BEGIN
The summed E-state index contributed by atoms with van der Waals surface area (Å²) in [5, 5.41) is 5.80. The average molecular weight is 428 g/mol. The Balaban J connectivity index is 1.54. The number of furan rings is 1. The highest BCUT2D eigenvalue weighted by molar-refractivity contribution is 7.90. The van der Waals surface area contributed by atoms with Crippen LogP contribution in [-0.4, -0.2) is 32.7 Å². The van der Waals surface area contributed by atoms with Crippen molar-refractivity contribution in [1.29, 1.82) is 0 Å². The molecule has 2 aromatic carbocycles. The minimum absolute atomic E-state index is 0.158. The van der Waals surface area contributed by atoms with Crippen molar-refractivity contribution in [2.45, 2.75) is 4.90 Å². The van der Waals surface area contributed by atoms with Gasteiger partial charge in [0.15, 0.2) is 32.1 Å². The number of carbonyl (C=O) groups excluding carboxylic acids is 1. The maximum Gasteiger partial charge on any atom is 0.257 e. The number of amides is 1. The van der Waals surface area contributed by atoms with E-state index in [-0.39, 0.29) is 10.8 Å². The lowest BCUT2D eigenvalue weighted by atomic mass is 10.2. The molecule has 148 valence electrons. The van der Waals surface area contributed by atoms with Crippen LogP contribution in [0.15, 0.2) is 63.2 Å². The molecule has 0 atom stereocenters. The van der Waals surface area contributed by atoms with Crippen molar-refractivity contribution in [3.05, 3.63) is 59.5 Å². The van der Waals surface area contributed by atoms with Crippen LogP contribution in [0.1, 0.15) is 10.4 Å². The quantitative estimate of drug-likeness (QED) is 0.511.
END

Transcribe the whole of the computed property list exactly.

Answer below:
The summed E-state index contributed by atoms with van der Waals surface area (Å²) in [5, 5.41) is 5.80. The average molecular weight is 428 g/mol. The Balaban J connectivity index is 1.54. The number of furan rings is 1. The highest BCUT2D eigenvalue weighted by molar-refractivity contribution is 7.90. The van der Waals surface area contributed by atoms with Crippen LogP contribution in [-0.4, -0.2) is 32.7 Å². The van der Waals surface area contributed by atoms with Crippen molar-refractivity contribution in [1.29, 1.82) is 0 Å². The molecule has 2 aromatic carbocycles. The minimum absolute atomic E-state index is 0.158. The van der Waals surface area contributed by atoms with Crippen molar-refractivity contribution in [2.45, 2.75) is 4.90 Å². The van der Waals surface area contributed by atoms with Gasteiger partial charge in [0.15, 0.2) is 32.1 Å². The number of carbonyl (C=O) groups excluding carboxylic acids is 1. The maximum Gasteiger partial charge on any atom is 0.257 e. The number of amides is 1. The van der Waals surface area contributed by atoms with E-state index in [-0.39, 0.29) is 10.8 Å². The lowest BCUT2D eigenvalue weighted by atomic mass is 10.2. The molecule has 148 valence electrons. The van der Waals surface area contributed by atoms with Crippen LogP contribution in [0.15, 0.2) is 63.2 Å². The molecule has 0 atom stereocenters. The van der Waals surface area contributed by atoms with Crippen molar-refractivity contribution in [3.05, 3.63) is 59.5 Å². The van der Waals surface area contributed by atoms with Crippen LogP contribution in [0.1, 0.15) is 10.4 Å². The quantitative estimate of drug-likeness (QED) is 0.511.